In marked contrast to the “Elephant Moon” 3LP, the shape of “Phonomorphosis” is quite pointedly four side-long suites. To what extent has your compositional approach changed to a wholly expansive jams? Are short songs now consigned to the past?
C: No, nothing is planned, the reason is, that we needed time to develope our musical understandig up to a point, where long track are senseful and are simply working. At the time of recording "Phonomophosis" we were at a relatively high peak with this bandmembers and we were able to play very long tracks. You can see/hear the same musicans at the new DVD/Herzberg 2015 where we played even longer tracks...it´s something like growing together. Thats necessary if you want it to be more than "rythm with endless solo"...
I immediately warmed to the organs of “Colossus Stranded” and was taken aback to hear a woman’s voice early in the lament. How did this particular song evolve with Petra? What did you want to achieve as you reached the stars in energetic climax?
C: Petra did this only overdub totally self-sufficient in the same way, how we are recording, she improvised some takes and we chosed the best one, it was a spontanious singing, and I asked here to try it at this part of the song, because I thought something with vocals was needed. Did we "reached the stars"? That would be a very fine compliment for her and the band, thanx! And don´t forget that the cover-collage is from a lot of paintings from Petra, too, i plundered her "archieve"...
"Journey Back to the Moon" also has a strong gravitational pull! Perhaps, again, it's the lure of the organs. What are your memories from that earlier session?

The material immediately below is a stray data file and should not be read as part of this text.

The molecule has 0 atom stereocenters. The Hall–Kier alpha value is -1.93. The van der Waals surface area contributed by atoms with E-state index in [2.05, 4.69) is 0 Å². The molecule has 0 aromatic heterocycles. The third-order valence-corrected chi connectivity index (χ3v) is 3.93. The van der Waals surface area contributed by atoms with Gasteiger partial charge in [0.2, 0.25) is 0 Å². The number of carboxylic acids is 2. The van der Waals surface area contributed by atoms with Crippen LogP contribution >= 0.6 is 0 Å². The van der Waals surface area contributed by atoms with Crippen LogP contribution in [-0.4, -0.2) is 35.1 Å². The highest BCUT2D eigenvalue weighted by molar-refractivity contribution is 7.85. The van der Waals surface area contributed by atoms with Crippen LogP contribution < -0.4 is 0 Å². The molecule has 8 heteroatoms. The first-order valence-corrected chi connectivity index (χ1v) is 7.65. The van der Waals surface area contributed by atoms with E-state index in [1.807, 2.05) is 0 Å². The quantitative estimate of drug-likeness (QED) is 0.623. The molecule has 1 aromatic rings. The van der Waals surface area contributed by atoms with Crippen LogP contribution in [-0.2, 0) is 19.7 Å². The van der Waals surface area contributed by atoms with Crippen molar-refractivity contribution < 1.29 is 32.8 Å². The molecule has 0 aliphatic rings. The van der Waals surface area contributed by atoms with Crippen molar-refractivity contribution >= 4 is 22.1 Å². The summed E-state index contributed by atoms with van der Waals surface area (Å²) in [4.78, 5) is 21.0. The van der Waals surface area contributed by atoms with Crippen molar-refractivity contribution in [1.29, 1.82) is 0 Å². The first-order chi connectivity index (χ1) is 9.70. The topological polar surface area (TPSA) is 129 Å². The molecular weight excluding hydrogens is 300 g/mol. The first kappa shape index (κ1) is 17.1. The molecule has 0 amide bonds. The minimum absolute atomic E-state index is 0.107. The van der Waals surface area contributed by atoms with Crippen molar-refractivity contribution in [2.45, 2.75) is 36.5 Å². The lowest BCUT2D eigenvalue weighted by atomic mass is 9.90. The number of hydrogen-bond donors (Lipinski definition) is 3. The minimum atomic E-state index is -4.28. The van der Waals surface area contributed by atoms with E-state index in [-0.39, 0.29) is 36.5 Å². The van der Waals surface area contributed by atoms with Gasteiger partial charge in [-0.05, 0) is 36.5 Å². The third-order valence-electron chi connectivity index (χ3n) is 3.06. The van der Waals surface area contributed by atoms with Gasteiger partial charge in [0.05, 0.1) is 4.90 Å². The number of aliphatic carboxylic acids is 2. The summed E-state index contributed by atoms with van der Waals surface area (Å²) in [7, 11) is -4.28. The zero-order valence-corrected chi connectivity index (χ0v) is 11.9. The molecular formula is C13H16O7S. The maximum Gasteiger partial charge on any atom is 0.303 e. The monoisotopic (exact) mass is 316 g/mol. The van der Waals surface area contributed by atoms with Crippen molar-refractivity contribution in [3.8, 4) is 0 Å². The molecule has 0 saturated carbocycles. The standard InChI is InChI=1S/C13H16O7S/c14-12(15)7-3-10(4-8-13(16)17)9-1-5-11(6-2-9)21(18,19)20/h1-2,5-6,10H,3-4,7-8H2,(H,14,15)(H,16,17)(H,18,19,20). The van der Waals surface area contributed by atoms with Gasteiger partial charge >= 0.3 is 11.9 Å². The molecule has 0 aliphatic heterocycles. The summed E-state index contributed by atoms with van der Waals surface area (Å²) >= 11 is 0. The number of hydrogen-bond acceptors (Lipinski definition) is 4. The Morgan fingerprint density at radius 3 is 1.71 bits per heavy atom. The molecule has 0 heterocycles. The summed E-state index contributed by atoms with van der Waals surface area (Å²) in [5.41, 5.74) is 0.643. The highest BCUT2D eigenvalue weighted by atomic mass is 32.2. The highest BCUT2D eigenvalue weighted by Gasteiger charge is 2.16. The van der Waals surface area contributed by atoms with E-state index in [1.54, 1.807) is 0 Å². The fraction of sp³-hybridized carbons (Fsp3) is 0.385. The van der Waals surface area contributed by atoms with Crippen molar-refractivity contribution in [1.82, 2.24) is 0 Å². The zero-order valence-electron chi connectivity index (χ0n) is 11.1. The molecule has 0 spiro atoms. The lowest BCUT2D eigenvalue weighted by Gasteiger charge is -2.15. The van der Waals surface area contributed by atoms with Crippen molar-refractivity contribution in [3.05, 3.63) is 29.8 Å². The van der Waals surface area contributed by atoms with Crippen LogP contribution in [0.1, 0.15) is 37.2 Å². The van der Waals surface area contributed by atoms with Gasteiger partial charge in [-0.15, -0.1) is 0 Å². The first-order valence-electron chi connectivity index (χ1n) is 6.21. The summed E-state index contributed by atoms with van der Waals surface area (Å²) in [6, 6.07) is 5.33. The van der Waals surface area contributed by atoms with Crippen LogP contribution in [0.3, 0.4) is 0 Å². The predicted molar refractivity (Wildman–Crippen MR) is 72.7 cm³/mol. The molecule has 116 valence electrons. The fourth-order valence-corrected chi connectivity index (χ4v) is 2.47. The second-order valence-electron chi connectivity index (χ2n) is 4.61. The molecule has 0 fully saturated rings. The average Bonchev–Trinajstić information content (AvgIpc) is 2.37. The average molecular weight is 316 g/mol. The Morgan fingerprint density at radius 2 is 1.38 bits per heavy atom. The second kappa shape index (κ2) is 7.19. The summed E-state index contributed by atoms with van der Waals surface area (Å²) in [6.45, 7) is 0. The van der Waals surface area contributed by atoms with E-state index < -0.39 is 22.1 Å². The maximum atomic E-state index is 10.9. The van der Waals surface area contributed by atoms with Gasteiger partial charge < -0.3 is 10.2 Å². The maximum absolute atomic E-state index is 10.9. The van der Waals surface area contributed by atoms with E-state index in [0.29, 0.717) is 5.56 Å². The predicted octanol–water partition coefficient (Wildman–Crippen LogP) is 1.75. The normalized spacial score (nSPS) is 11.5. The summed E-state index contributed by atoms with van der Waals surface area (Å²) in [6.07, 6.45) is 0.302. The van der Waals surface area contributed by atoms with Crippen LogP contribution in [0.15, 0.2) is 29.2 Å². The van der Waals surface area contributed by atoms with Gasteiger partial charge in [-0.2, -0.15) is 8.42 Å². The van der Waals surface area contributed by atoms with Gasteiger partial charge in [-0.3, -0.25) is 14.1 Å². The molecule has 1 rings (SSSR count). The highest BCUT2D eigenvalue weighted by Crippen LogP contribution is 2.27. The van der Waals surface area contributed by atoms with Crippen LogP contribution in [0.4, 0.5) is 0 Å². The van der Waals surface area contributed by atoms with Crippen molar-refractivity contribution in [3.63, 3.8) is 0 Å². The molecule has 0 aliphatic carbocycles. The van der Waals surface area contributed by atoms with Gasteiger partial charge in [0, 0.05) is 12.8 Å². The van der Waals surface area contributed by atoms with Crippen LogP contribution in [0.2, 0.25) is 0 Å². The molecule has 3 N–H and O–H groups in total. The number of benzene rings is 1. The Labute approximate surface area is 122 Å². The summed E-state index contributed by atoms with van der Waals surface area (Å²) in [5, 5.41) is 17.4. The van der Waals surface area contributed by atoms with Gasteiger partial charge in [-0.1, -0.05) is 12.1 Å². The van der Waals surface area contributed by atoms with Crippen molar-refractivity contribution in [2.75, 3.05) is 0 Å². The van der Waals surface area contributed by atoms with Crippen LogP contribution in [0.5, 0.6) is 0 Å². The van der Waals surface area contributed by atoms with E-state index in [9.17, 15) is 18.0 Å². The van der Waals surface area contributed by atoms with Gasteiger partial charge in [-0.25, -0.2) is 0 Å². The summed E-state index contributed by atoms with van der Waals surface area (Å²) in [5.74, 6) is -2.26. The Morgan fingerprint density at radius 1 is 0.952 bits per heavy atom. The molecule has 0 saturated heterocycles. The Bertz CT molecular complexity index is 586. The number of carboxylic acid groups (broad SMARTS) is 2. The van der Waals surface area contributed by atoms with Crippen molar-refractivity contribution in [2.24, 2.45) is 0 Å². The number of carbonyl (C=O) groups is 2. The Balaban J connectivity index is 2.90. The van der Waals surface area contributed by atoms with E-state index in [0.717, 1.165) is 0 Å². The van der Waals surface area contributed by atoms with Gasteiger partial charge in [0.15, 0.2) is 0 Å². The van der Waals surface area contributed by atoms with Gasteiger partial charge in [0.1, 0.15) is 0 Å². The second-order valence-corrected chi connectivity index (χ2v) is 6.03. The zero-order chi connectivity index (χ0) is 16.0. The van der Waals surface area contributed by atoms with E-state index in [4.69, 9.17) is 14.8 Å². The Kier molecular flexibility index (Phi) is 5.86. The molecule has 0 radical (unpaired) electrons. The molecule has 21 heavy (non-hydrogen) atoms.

C: "Journey..." is funny, because Winnie brought his "new" old Transistor-Comboamp and wanted to apologize for damaged speaker, (I planned to record the session, but said nothing to the others before the session), but when he started playing it was amazing, because the speaker distortion sounded great with the organ, so it was a very special track! I like it, because it sounds really like a 1968 recording...(I played my older 1969-Ludwig (black) and at the other tracks of Phonomorphosis I played with the white Ludwigdrums from 1975).
Why did "Phonomorphosis" become the flagship piece of the platter? Was it more intrinsically you at that moment than the others?
C: Because it fits best to the word "Phonomorphosis" it´s more experimental and with more contrasts. In fact I like all four songs the same, they are very different but with equivalent quality.
Well, by now, it's clear to see that Space Debris can and will go in every conceivable direction. The festival circuit is at the heart of that exploration and the band has captured a few more expansive sets in recent years for different formats. What made Finkenbach 2012 special?
C: I met Mani Neumeier, the "Guru" of the Finkenbach-Festival, for the first time 25 years ago and he was one of the many reasons why I make the music I make. The Festival is only a few kilometers from our home and it perfectly fits to the band. Its something like an award to play there, because Mani only books bands he really likes and who are in friendship with him. It was one of the things on my virtual "life-to-do-list" to play there and the sound was fantastic, we had perfect conditions in every way.